(i.) The Christian Religion is the OBJECT of this discord or dissension. When viewed with respect to its form, this religion contains the true knowledge of the true God and of Christ; and the right mode in which both of them may be worshipped. And when viewed with regard to its end, it is the only medium by which we can be bound and united to God and Christ, and by which on the other band God and Christ can be bound and united to us. From this idea of connecting the parties together, (RELIGATI0] the name of religion is derived, in the opinion of Lactantius. In the term “ RELIGION," therefore, are contained true wisdom and true virtue, and the union of both with God as the Chief Good,—in all of which is comprehended the supreme and the only happiness of this world and of that which is to come. And not only in reality, but in the estimation also of every one on whose mind a notion of religion has been impressed, (that is, on the whole of mankind,) men are distinguished from other animals, not by reason, but by a genuine character much more appropriate and indeed peculiar to them, and that is RELIGION, according to the authority of the same Lactantius.
(2.) But if bounds be imposed on the desire towards any thing by such an opinion of its value as is preconceived in the mind, an inclination or propensity towards religion is deserv
to the once illind and
edly entitled to the highest consideration, and holds the preeminence in the mind of a religious person. Nay, more than this, if, according to St. Bernard and to truth itself, “ the measure to be observed in loving God, is to love him without measure,”—a propensity or inclination towards religion, (of which the chief and choicest part consists of love to God and Christ,) is itself without bounds: For it is at once illimitable and immeasurable. This is tantamount to the declaration of Christ, the Author of our religion, who said, “ If any man come to me, and hate not his father and mother, and wife and children, and brethren, and sisters, yea, and his own life also, he cannot be my disciple.” (Luke xiv, 26.) This strong affection for religion answers equally to that immeasurable love by which any one desires the union of himself with God, that is, desires the greatest happiness, because he knows that Religion is the strongest bond and the most adhesive cement of this union. Most serious therefore is religious discord when it is engaged in disputes about the altar itself.
(3.) Besides, it spreads and diffuses itself most extensively; for it involves within its vortex all the persons that have been initiated in the sacred rites of the Christian religion. No one is permitted to profess neutrality ; nay, it is impossible for any man to remain neutral in the midst of religious dissension. For he who makes no advances towards the opposite sentiments of each of the dissidents, is induced thus to act from one of these four causes : (i) He either cherishes a third opinion in the Christian Religion, far removed from both the others : (ii) He thinks some other religion better than Christianity. (ii) He places Christianity and other systems of religion on an equality: Or, (iv) He entertains an equal disregard for the Christian system and all other modes of religion. The first of these characters is not neutral, but becomes a third party among the disputants. The second and the third dissent entirely from the Christian Religion, the axioms of which are, 6 that it is true, and that it alone is true;" for it is not so accommodating as Paganism,-it admits of no other system to be its associate. Besides, the second of these characters is an Atheist according to the Christian Religion, one of the statutes of which, is, that “ whosoever denieth Christ the Son, the same hath not God the Father.” (1 John ii, 28.) Against the third party this sentence is pronounced : “ He that gathereth not with me, scattereth abroad.” (Matt. xii, 30.) The fourth is considered an Atheist by all mankind, and is deemed a second and adverse party in that most general kind of dissension which exists between true religion and its adversaries.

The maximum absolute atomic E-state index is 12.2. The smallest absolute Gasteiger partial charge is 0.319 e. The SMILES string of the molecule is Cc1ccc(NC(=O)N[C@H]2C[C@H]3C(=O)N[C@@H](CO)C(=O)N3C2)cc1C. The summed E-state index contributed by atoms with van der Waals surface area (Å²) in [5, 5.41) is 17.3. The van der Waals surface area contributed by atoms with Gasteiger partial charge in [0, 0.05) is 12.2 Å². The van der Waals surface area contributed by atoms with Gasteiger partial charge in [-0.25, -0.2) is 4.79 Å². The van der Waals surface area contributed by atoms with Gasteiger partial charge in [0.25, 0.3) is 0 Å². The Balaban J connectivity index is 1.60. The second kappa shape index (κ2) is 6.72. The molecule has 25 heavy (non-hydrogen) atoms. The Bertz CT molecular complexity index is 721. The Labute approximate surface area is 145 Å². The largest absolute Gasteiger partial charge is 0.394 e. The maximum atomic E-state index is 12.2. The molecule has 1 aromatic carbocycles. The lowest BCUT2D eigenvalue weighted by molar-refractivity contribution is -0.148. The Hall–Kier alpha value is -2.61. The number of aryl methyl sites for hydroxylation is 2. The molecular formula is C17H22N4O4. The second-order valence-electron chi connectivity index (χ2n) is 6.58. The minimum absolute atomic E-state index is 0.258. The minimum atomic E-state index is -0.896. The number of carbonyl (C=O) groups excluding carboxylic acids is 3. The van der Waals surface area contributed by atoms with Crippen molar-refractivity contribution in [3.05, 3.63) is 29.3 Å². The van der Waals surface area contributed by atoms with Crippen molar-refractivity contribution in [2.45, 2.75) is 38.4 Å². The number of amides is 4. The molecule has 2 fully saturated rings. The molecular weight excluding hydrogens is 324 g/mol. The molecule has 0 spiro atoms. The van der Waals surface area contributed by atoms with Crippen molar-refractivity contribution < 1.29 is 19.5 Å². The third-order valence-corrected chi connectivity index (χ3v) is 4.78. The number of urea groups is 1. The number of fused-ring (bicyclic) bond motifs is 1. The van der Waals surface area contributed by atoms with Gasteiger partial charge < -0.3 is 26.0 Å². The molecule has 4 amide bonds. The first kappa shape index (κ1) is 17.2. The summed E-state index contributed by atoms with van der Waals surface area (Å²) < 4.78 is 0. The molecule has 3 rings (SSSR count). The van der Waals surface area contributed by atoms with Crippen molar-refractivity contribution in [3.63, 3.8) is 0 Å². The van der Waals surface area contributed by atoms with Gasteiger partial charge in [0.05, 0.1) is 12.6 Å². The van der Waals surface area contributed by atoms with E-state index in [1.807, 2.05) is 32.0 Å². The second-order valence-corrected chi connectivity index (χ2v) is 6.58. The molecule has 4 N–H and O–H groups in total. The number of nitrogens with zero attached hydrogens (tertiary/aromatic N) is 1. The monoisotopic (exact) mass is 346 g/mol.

(4.) Lastly. This discord is very long in its continuance and almost incapable of reconciliation. For these traits in it, two causes may, I think, be assigned,and both of them deducible from the very nature of religion.
The first is, that since religion is both in reality a matter that belongs to the Deity, and is so accounted by every one, being subject to his sole pleasure and management, and exempt from the jurisdiction of men ; and since it has been bestowed, that it may exercise authority as a rule for the direction of life, and for prescribing some limits to liberty, and not that it may be slavishly subservient to the wills of men, like a Lesbian rule, which may be accommodated to every condition ;-since these are some of the properties of religion, man is not permitted to stipulate concerning it, and scarcely any one has had the audacity to arrogate to himself such an assumption of authority.
The other cause is, that the parties individually think, if they concede even the smallest particle of the matter of discord, such a concession is nearly connected with the peril of their own salvation. But this is the genius of all separatists, not to enter into any treaties of concord with their adversaries, unless they be permitted to have life at least, and liberty, secured to them inviolate. But every one thinks, that his life, (that is, his spiritual life,) and the liberty which is proper for that life, are included in religion and its exercise.
To these a third cause may be added, which consists of the opinion, that each party supposes life and eternal salvation to be denied to them by their opponents, from this circumstance, -because those opponents disapprove of their religion, and when it is compared with their own, they treat it with the utmost contempt. This injury appears to be the most grierous and aggravating. But every act of pacification has its 'commencement in the oblivion of all injuries, and its foundation in the omission of those injuries which (to an eye that is jaundiced with such a prejudice as that which we have just stated,) seem to be continued and perpetual grievances.
When the nature and tendency of this species of discord have become quite apparent to worldly-minded Rulers, they bave often employed it, or at least the semblance of it, for the